"I wish people weren't so hypocritical... It's about defending women's freedom to decide when to have a baby. I can't have a child now," says Maria. The Uruguayan echoes the words of young women from so many parts of the world.
She shares her experience in a short film for IPPF's "Women's Voices" series. These films show how four women in different settings -- Uruguay, India, Cameroon and France -- and from different socio-economic backgrounds experience abortion.
Despite these women's different situations and locations, there are many similarities in their experiences. What they have in common, among other things, is that the decision they made was right for them and their families. And that decision enabled them to move forward with their lives on the path that they chose.
Maria reflects that in Uruguay openly talking about abortion is taboo, even though abortion is legal. But up until three years ago, abortion was highly restricted in Uruguay, and the ability to access safe abortion was a challenge.
This same challenge is currently shared by women living in the 66 countries worldwide that either prohibit abortion entirely or permit it only to save a woman's life.
Globally, approximately 85 million women each year will experience an unintended pregnancy. If those who do not want to continue with a pregnancy are denied their right to an abortion through safe and legal means, they will seek an unsafe abortion.
In Latin America, a region in which abortion is illegal under most circumstances in most countries, 95 percent of all abortions are unsafe. Each year, an estimated 22 million unsafe abortions occur globally, resulting in the death of 47,000 women and injury for an additional 5 million women.
Almost every death and injury as a result of unsafe abortion is preventable through the provision of safe abortion services. That's why IPPF Member Associations work every day to provide women with safe abortion services when and where the law permits it, and they fight tirelessly to amend laws and policies to enable greater access to safe abortion services.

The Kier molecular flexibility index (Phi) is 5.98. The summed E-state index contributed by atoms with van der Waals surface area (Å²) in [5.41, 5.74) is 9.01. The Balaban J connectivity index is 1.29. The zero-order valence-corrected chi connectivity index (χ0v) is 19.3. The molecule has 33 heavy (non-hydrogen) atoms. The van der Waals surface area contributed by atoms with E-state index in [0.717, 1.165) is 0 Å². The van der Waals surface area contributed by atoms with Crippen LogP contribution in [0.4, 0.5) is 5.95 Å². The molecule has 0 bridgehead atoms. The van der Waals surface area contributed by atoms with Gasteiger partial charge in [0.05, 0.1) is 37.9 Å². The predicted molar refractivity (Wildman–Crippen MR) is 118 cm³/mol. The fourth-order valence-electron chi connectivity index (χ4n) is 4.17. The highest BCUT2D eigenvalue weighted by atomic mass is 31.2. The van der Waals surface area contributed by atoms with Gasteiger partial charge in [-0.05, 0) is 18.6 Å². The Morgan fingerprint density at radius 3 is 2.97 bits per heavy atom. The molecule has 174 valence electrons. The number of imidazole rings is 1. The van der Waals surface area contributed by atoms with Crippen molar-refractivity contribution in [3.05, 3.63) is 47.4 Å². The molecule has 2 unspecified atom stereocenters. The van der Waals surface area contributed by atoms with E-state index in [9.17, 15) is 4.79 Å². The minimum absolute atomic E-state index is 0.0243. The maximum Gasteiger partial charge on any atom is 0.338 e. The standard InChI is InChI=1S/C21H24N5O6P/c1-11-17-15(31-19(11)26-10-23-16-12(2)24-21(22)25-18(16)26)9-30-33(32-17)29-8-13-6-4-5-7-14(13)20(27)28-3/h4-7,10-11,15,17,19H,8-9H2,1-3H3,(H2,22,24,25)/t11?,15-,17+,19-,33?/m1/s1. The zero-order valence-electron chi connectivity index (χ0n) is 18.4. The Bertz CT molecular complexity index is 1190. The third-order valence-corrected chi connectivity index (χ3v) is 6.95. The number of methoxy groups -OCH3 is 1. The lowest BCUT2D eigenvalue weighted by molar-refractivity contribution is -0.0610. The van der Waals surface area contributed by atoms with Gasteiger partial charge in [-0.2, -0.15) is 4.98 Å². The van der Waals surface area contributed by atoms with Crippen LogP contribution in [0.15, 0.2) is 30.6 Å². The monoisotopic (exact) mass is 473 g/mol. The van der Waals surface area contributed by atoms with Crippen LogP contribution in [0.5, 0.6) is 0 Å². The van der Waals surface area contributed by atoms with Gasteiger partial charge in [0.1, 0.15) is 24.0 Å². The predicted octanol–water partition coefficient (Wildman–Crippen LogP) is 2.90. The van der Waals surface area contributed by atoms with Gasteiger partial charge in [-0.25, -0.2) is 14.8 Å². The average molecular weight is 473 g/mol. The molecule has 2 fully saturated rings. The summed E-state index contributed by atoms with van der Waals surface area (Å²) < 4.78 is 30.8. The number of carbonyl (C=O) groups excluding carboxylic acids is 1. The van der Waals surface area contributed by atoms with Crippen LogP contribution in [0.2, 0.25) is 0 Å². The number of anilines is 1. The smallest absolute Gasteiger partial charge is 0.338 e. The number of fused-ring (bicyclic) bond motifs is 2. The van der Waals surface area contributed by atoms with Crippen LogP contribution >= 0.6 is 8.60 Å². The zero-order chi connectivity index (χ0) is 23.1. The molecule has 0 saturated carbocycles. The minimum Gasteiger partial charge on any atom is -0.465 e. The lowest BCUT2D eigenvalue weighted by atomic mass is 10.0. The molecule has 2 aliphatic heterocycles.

However, until such changes can be achieved, in settings where abortion is highly restricted IPPF is pioneering an innovative evidence-based approach to reducing mortality and morbidity from unsafe abortion.
The 'harm reduction model' is grounded in the idea that even in these settings, women who want to end their pregnancy have the right to accurate and comprehensive information about their options, so that they can make a fully informed choice.
Under these circumstances, health professionals have a clear responsibility to reduce the risks and harms associated with unsafe abortion by providing information, counseling and post-abortion care.
Pioneered by our Member Association Iniciativas Sanitarias in Uruguay, prior to the liberalization of the abortion law there in 2012, this approach focuses on the time before and after an abortion -- counseling before to discuss options, the risks associated with the most unsafe practices, and providing information about safer methods like medical abortion; and then post-abortion care focusing on treatment of complications and contraceptive counseling to prevent unwanted pregnancies.
Harm reduction can help us work in the most restrictive settings to ensure that women have the information, resources and support to end an unwanted pregnancy safely. While this is an approach that we will continue to use where and when we have to, it is also an approach that we want made redundant.
Women everywhere should have access to safe and legal abortion - whether they choose to have an abortion provided in a clinic setting, or to self-induce safely in their own home. IPPF and our Member Associations will continue to fight for the realization of this right, while also ensuring that women who are currently denied this right have access to comprehensive pre-abortion information and counseling, and quality post-abortion care services.
As Maria says: "I had an abortion because I thought it was the right thing to do. It's your decision after all."